Whether a dividend yield is “good” or not is really in the eye of the beholder. For instance, whether a yield is good enough is based upon many factors, including how focused an investor is on capital gain potential, dividend growth potential, dividend safety, and more.

To help us understand this, let’s look at a few examples. For our first example, let’s assume a 25-year-old investor that has 40 years until they retire. This investor would do well to focus on dividend growth potential and companies that can stand the test of time in terms of dividend longevity.

These companies, however, tend to have lower current yields because investors bid up the stock’s valuation in anticipation of future growth. Thus, a yield of 1.5% or 2.0% may be deemed to be sufficient for this investor.

On the other end of the spectrum, let’s say we have an investor that is 65 years old and has just retired. This person is almost certainly not particularly interested in dividend growth potential and is likely much more focused on dividend safety and current yield.

Thus, this investor may have a “good enough” hurdle rate of 4%, or even 5% or 6% depending upon their needs.

Therefore, there is no “right” answer in terms of what dividend yield is good enough because the answer is different for every investor. One must take into consideration their portfolio size, their investment time horizon, their goals, their risk tolerance, and numerous other factors.

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Clipping the coupon: adding bonds to an income stream

Bonds are called fixed income because they offer regular (usually fixed) interest (coupon) payments. As such, bonds can provide a steady cash flow for investors. The income component is a key reason investors own bonds in their portfolio.

A bond’s coupon is a fixed interest rate and represents a percentage of the par value that the buyer will receive in ongoing interest payments. For example, a bond with a $1,000 par value and a 5% coupon will make annual interest payments of $50 until the bond matures and the par value is fully repaid. Coupon payments may occur more frequently depending on the bond.

While bonds can add stability and income to a portfolio, as interest rates have declined over the last few decades, yields have followed suit. The relationship between interest rates and bond yields is an important one.

When rates decline and yields drop, it supports equities, as investors seek out riskier assets for higher expected total returns since stocks provide the opportunity for price appreciation and comparable or even more favorable income.

Searching for yield: comparing income in stocks vs bonds over time¹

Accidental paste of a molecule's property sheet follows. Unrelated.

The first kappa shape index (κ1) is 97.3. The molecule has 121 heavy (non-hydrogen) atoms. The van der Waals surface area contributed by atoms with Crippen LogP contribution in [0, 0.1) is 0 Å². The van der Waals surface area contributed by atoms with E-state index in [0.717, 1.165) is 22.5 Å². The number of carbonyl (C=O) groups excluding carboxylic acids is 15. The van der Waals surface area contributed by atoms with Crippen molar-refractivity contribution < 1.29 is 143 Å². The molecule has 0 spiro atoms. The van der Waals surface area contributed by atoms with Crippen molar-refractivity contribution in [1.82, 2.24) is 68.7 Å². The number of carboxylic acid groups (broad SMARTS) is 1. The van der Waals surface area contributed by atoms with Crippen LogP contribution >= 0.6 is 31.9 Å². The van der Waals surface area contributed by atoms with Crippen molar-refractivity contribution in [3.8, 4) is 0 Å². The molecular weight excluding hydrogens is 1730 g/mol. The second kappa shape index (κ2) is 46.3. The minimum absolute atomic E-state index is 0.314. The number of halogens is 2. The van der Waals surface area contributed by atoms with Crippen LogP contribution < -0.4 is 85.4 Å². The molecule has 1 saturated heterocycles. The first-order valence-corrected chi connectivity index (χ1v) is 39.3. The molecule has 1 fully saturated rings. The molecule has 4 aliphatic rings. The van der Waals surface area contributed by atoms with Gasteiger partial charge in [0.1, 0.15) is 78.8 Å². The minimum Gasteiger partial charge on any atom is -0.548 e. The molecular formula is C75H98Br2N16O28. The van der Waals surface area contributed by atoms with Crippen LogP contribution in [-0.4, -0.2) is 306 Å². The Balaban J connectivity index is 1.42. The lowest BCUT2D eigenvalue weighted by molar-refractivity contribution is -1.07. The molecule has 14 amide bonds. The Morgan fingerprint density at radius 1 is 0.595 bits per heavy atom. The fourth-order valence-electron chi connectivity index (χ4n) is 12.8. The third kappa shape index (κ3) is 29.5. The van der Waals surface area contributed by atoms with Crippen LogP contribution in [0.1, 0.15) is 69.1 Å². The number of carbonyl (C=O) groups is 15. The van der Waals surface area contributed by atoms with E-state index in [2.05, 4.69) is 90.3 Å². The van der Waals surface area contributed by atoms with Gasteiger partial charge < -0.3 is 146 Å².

As with equities, the prices of underlying assets, correlations, and fluctuations in the market can impact your ability to live off portfolio income.

How Much Money Do You Need to Retire At 60?

Buying individual bonds vs bond funds

Are there benefits to investing in single bonds vs shares of a bond fund? There are several important differences between owning individual bonds and investing in bond funds. For individual investors, investing in bond mutual funds or ETFs is often the best way to gain exposure.

As with stock funds vs individual stocks, owning a bond fund provides greater diversification and liquidity. Building a diversified bond portfolio on your own can be difficult due to minimum purchase sizes. Some corporate bonds may require a minimum purchase of $250,000 or more. Small buyers won’t be given as favorable pricing offers from dealers who favor large institutional purchasers.

But when you own bonds outright, you have the most control over how long you hold that particular security. Holding an individual bond to maturity gives investors a reliable payment of par.

As you look to bonds for income, consider the pros and cons of sector diversification, duration, and credit quality. For example, high yield bonds can offer additional income and risk (of default). High yield (or junk) bonds are also strongly correlated with stocks, which limits their diversification power. Also, corporate and long-term bonds tend to be the most sensitive to changes in interest rates. There’s a lot to consider.

Dividend ETFs

It can be hard to find the right stocks for dividends. Furthermore, achieving sufficient diversification is even more challenging for small investors.

Fortunately, some ETFs deploy dividend strategies for you. Dividend growth ETFs focus on stocks that are likely to grow their dividends in the future. If you are looking for current income, high-dividend-yield ETFs are a better choice.

Concluding Thoughts

The importance of planning for retirement and investing at an early age cannot be overstated. In fact, the sooner you start, the better it would be due to the compounding of investment returns. If you’re already 50 years or older, it becomes even more critical to consider various options to see how you can reach your goals in a realistic manner. Even though it’s always prudent to start saving from an early age, it is never too late. Even if you have not saved much or just have modest savings by the time you turn 50, there’s still ample time to make up for the lost time. However, the more you delay it, the harder the choices will be.

In the second section of the article, we demonstrated a strategy with two buckets that would not only provide a high level of income but would also lower the volatility and drawdowns to a large extent. It will provide growth during the boom years and preserve capital during recessionary times or big corrections. If we invest with a sound strategy that we can live through good times and bad, it is not too difficult to get 9%-10% annualized returns on your investments.